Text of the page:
My Photography: Oradour-sur-Glane, France
Highlighting a tragic event happening during WWII
With the war raging on in Ukraine, I often think of the stories my grandparents and my great-grandmother used to tell me about World War II.
In eighth grade, our history teacher recounted how her grandparents had died in concentration camps. (I think it was Auschwitz...) I can still hear the emotion (and justified anger) in her voice as soon as she mentioned the topic. And yet, during that school year, most of our time was spent studying the movie Schindler's List, and researching information on camps and places like Oradour-sur-Glane.
With my parents, that teacher was instrumental in triggering my insatiable desire for learning. She also taught me the value of resilience.
If you have never lived in France or Europe, chances are that the name “Oradour-sur-Glane” will not ring a bell. And yet, what happened there on June 10th, 1944, is too important to be ignored.
On that day, a 2nd SS Panzer Division Das Reich gathered all the inhabitants of the village without any explanation. The soldiers led the men to barns and sheds, shot them in the legs, then set the buildings on fire.
Their next order was to burn the church where the women and children had been locked. Those who tried to escape were met with machine-gun fire. Afterwards, the village was looted.
In total, 642 people died.
After the war, French President Charles de Gaulle had a new village built nearby. It serves as a memorial and museum.
Oradour-sur-Glane is located in the department of Haute-Vienne, 25 kilometres west of Limoges. Visiting it will force you to confront the savagery and pointlessness of war. It is a necessary and haunting experience!
I took the photos below in December 2016, during my last trip to France. I was there in the early afternoon, which explains the harsh lighting. Further, the sun was high in the sky and right in front of me. That is the reason why you can see blown highlights in a few images. I could have underexposed the photos more than I did, but there were many tourists around and I did not want to hog the space. Also, since Oradour-sur-Glane is a very important place of memory in France, my focus was on documenting rather than perfection.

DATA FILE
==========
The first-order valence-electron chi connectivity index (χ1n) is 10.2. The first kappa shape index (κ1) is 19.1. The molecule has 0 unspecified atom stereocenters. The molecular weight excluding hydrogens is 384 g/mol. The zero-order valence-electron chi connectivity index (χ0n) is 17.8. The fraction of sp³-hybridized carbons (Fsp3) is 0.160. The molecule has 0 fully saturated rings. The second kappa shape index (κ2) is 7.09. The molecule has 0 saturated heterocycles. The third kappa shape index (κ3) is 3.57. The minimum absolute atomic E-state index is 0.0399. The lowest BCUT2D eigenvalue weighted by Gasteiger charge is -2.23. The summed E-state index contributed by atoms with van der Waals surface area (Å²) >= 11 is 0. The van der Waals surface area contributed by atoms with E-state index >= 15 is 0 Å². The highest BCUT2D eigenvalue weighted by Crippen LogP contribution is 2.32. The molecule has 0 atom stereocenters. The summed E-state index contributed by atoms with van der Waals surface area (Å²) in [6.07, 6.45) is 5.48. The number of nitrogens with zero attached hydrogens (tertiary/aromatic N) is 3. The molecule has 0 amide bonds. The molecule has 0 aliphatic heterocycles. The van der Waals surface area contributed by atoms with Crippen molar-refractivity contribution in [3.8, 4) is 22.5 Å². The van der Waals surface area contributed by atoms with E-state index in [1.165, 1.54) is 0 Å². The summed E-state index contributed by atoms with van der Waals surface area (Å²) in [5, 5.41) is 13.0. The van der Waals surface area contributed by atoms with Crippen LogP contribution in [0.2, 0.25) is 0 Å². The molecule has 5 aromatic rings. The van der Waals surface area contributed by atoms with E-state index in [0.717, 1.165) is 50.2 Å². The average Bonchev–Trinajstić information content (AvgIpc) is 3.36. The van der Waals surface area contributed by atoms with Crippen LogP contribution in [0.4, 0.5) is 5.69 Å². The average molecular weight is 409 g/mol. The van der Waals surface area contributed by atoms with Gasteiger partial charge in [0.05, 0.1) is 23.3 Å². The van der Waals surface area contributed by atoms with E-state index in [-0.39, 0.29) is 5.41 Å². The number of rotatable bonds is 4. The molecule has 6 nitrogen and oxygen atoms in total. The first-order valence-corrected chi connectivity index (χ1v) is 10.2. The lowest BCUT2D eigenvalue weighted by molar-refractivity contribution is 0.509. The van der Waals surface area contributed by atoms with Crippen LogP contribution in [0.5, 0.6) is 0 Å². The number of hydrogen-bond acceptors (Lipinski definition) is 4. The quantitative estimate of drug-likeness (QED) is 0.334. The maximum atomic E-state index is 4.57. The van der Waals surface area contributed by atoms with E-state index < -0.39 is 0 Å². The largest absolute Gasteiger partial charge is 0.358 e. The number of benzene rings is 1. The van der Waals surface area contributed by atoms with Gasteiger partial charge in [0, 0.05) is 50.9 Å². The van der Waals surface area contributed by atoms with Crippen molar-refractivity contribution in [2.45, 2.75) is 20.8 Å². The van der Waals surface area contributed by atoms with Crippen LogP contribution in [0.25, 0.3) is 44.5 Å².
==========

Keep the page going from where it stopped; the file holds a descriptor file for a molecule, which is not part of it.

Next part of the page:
(Perfection does not exist, anyway.)
NB: Before using any of my photos on social media, please contact me at [email protected]
This is the entrance of Oradou-sur-Glane.
It is said that when you are in the church, you can almost hear the screams of the women and children who were burnt alive there. I can attest to it. I did hear something, and I think other visitors did too. Even kids were stopped in their tracks. Nobody dared make a sound.
This is one of my favorite photos of the bunch. To me, it captures the whole tragedy of that day.
I also created a video, which you can watch below.
That's it for today!
Thank you for reading! Feel free to share your thoughts about this article with me on Twitter. I'm @haiku_shack.
Interested in seeing more of my photography? Check out the stories I have published on Vocal:
- My Visit to Syria in 2009
- The Essence of Photography
- Toulouse, France: A Video
- Toulouse, France (Part 1)
- Toulouse, France (Part 2)
- Toulouse, France (Part 3)
- Toulouse, France (Part 4)
- Toulouse, France (Part 5)
- Prince Edward Island, Canada
More photos are also available on my website.
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This post was originally published on my blog.
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